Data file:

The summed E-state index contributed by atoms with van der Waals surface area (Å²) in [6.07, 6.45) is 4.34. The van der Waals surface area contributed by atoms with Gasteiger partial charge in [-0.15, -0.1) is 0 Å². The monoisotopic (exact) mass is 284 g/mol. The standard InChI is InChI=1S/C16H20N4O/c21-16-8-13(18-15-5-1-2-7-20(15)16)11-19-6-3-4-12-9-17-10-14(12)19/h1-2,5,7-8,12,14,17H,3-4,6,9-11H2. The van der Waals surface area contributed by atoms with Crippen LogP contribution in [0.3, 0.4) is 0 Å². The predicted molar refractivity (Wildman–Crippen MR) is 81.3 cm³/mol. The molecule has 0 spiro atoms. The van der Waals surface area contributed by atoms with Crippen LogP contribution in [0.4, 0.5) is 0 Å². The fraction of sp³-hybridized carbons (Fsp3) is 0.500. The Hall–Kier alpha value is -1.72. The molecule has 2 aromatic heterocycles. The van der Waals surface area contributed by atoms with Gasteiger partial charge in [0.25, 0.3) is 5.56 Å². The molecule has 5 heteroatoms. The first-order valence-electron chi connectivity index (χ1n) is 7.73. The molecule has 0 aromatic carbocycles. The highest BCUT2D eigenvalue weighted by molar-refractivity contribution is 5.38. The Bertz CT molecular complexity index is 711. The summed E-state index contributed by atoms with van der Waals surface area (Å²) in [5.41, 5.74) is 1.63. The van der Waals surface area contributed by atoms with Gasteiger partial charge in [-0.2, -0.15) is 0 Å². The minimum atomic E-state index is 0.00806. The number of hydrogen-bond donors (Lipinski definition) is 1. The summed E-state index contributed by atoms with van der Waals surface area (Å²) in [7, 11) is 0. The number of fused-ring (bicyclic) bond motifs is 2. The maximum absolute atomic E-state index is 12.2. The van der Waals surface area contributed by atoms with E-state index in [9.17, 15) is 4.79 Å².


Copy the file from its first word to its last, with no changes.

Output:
The summed E-state index contributed by atoms with van der Waals surface area (Å²) in [6.07, 6.45) is 4.34. The van der Waals surface area contributed by atoms with Gasteiger partial charge in [-0.15, -0.1) is 0 Å². The monoisotopic (exact) mass is 284 g/mol. The standard InChI is InChI=1S/C16H20N4O/c21-16-8-13(18-15-5-1-2-7-20(15)16)11-19-6-3-4-12-9-17-10-14(12)19/h1-2,5,7-8,12,14,17H,3-4,6,9-11H2. The van der Waals surface area contributed by atoms with Crippen LogP contribution in [0.3, 0.4) is 0 Å². The predicted molar refractivity (Wildman–Crippen MR) is 81.3 cm³/mol. The molecule has 0 spiro atoms. The van der Waals surface area contributed by atoms with Crippen LogP contribution in [0.4, 0.5) is 0 Å². The fraction of sp³-hybridized carbons (Fsp3) is 0.500. The Hall–Kier alpha value is -1.72. The molecule has 2 aromatic heterocycles. The van der Waals surface area contributed by atoms with Gasteiger partial charge in [0.25, 0.3) is 5.56 Å². The molecule has 5 heteroatoms. The first-order valence-electron chi connectivity index (χ1n) is 7.73. The molecule has 0 aromatic carbocycles. The highest BCUT2D eigenvalue weighted by molar-refractivity contribution is 5.38. The Bertz CT molecular complexity index is 711. The summed E-state index contributed by atoms with van der Waals surface area (Å²) in [5.41, 5.74) is 1.63. The van der Waals surface area contributed by atoms with Gasteiger partial charge in [-0.2, -0.15) is 0 Å². The minimum atomic E-state index is 0.00806. The number of hydrogen-bond donors (Lipinski definition) is 1. The summed E-state index contributed by atoms with van der Waals surface area (Å²) in [7, 11) is 0. The number of fused-ring (bicyclic) bond motifs is 2. The maximum absolute atomic E-state index is 12.2. The van der Waals surface area contributed by atoms with E-state index in [9.17, 15) is 4.79 Å².